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zkeme80 - a Forth-based OS for the TI-84+ calculator

Build Status

OS screenshot OS animation

TLDR: assembler.scm is the assembler, zkeme80.scm is the OS. To build the rom, run make build. There are no dependencies apart from a recent version of Guile, supporting the modules bytevectors and sfri-9 records. Other Scheme implementations have not been tested.

Alternatively, if you're using the Nix package manager on macOS or Linux, running nix-build -A runit && ./result in the root of this repository builds the OS and emulator, then runs it.

Why another OS for the TI-84+?

The TI tinkering community has long loathed the proprietary nature of the default TI-OS. Few projects have attempted to create a viable alternative, fewer have matured to a usable state, and none are currently able to actually let you use the calculator as a calculator.

If you've been looking at operating systems for the TI-84+, chances are you've come across KnightOS. It's well developed and has plenty of Unix-like features such as filesystems and tasks, and even a C compiler. But maybe that's not what you want. You want a minimal operating system that allows you to extend it in any way you wish, bonus points if you don't need to know Z80 assembly to do so.

zkeme80 is that operating system, a minimal core with a mostly ANS standard conforming Forth interpreter/compiler. From words covering sprites and graphics, to text and memory access, everything you need to make the next hit Snake clone or RPN-based math layer is already there. zkeme80 lowers the barrier of entry for customizing an operating system and enable rapid development cycles. Below the Forth layer, you'll find two lowest level and highest level languages, Z80 assembly and Scheme. The best assembler is an extensible one, where writing macros should be a joy, not a pain, and Scheme has that macro system.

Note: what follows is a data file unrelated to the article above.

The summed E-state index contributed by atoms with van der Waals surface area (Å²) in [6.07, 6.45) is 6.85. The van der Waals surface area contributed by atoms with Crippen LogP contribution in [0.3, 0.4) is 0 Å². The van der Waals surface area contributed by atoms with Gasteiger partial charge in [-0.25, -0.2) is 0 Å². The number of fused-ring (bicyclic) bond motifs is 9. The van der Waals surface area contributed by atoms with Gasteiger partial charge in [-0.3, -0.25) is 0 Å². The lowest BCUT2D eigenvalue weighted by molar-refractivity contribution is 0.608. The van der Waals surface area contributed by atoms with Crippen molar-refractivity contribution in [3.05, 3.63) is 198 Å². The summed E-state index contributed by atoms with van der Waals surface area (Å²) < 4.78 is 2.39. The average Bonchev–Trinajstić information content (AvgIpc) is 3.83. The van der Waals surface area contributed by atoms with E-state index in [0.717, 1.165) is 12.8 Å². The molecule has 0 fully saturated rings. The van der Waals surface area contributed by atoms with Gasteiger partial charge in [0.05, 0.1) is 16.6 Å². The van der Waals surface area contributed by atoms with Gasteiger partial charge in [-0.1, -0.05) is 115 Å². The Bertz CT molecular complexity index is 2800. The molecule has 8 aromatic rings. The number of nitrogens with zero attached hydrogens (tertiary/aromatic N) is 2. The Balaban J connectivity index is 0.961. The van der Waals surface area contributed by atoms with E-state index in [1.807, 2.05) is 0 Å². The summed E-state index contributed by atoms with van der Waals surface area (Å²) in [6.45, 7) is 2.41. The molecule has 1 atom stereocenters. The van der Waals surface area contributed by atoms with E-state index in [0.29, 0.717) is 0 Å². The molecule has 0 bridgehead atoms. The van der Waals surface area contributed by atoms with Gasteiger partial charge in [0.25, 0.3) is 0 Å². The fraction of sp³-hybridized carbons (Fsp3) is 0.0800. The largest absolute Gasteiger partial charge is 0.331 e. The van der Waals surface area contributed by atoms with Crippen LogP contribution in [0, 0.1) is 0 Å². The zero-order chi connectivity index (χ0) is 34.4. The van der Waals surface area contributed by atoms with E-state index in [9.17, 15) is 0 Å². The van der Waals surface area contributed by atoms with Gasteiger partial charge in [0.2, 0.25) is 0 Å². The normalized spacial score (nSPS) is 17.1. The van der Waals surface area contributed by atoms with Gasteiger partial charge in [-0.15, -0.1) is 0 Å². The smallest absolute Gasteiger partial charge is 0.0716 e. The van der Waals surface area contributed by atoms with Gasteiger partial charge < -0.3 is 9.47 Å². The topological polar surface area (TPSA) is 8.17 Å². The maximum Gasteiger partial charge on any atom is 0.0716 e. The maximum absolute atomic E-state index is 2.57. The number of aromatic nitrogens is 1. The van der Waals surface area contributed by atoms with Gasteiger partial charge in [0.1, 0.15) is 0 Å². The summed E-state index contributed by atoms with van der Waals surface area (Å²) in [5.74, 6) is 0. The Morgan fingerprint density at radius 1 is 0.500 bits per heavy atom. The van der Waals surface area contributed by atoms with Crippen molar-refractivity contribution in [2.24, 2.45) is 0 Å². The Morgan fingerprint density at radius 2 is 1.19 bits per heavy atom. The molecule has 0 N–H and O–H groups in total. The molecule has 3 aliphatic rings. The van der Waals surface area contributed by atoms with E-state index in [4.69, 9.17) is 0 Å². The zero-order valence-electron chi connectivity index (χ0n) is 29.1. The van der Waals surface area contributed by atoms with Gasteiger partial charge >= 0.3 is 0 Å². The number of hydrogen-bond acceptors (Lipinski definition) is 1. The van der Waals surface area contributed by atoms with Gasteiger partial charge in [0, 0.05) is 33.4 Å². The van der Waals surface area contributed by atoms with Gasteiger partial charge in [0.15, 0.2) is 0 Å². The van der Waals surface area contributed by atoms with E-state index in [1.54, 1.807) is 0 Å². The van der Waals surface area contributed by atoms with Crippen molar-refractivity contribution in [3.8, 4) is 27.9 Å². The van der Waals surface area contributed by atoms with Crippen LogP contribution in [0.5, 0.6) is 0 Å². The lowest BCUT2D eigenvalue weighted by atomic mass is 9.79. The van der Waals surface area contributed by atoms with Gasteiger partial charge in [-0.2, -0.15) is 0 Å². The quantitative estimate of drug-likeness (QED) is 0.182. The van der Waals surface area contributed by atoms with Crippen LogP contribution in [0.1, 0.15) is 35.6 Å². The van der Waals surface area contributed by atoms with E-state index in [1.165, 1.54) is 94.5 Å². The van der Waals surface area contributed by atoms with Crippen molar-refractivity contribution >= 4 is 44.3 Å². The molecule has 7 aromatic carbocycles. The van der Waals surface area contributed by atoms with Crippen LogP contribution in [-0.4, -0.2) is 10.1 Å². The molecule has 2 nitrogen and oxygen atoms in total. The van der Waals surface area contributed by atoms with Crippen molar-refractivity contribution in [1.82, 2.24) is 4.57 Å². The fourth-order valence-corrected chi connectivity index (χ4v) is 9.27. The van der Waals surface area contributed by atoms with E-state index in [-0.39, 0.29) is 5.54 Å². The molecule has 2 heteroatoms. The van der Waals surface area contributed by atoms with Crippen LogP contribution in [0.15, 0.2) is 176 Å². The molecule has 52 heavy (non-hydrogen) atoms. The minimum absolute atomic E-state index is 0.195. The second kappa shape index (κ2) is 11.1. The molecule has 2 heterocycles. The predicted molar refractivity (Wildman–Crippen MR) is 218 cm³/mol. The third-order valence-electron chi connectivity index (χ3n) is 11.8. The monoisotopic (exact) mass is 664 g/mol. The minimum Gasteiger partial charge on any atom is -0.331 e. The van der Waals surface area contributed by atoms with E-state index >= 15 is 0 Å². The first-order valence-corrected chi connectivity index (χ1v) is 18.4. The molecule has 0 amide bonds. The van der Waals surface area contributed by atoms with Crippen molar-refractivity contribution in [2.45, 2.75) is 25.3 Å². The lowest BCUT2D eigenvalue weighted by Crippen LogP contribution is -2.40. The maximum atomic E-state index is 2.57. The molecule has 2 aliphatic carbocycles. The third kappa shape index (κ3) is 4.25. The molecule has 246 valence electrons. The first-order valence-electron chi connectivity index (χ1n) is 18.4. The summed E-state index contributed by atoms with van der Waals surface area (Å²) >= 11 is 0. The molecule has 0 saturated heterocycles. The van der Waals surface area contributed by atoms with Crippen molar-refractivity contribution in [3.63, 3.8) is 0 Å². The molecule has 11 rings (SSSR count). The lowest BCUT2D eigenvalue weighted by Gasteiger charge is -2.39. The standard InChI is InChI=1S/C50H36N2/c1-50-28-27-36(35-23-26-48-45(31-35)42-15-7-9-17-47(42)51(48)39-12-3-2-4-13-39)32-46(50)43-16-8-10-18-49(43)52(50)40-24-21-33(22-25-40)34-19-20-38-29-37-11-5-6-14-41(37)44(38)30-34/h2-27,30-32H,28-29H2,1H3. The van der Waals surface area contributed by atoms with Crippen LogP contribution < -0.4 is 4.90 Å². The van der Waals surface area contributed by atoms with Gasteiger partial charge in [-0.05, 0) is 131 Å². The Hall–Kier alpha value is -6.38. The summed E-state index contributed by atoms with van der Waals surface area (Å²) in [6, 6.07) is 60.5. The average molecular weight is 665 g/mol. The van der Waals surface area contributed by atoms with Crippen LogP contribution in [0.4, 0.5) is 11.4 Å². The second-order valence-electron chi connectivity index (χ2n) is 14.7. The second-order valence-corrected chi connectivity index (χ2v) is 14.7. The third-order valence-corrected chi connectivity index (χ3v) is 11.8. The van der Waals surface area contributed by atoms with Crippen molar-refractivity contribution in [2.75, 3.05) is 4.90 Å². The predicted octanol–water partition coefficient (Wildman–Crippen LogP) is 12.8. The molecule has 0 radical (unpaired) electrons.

On my MacBook Pro 11,1 running NixOS it takes around 13.5 seconds (real time) to compile the operating system for the first time with make build, and subsequent builds involving only changes to .fs files take around 0.5 seconds (real time).

Why Forth?

OS development is hard, doubly so if you're using assembly. Keep track of calling conventions, or which routines preserve which registers is a tedious and error-prone task. Nested loops and switch statements are out of the window. And most importantly, it isn't easy to allow the user to extend the operating system. Forth changes that. It's just as low level as assembly, but it can be as high level as you want. Want exceptions? They're already there! Want garbage collection and memory safety? Roll your own! See forth.scm for more than 200 examples of Forth words. If you're not familiar with Forth, I highly recommend Starting Forth by Leo Brodie. Get it here.

Notes on standard-compliance

Some words are not standard. This is because I copied them from my other Forth/Z80 project, which itself is based on jonesforth. However, I did consult the ANS standard to incorporate some of their good ideas. For instance, the test suite currently found in bootstrap-flash4.fs is only a very slight (sans the floating point stuff) adaptation of the offical test suite. The current version of the operating system runs a series of tests to check the correctness of the word environment. As time goes on I may consider making more words standard-conforming.

Did you write all of this?

Most of the assembly code outside of forth.scm was taken from SmileyOS, which itself is based on an older version of the KnightOS Kernel. I chose SmileyOS because it was the most "minimal" needed to get nasty stuff such as locking/unlocking flash, display routines, key routines etc. out of the way. Code here that doesn't exist in SmileyOS was taken from public sources, including the current version of KnightOS. The rest of the operating system is of my own design.

Building and running the operating system

Using the Makefile

Running make build should make generate a file called zkeme80.rom in the same directory. Simply pass that file to an emulator such as jsTIfied (works in the browser) and start playing around!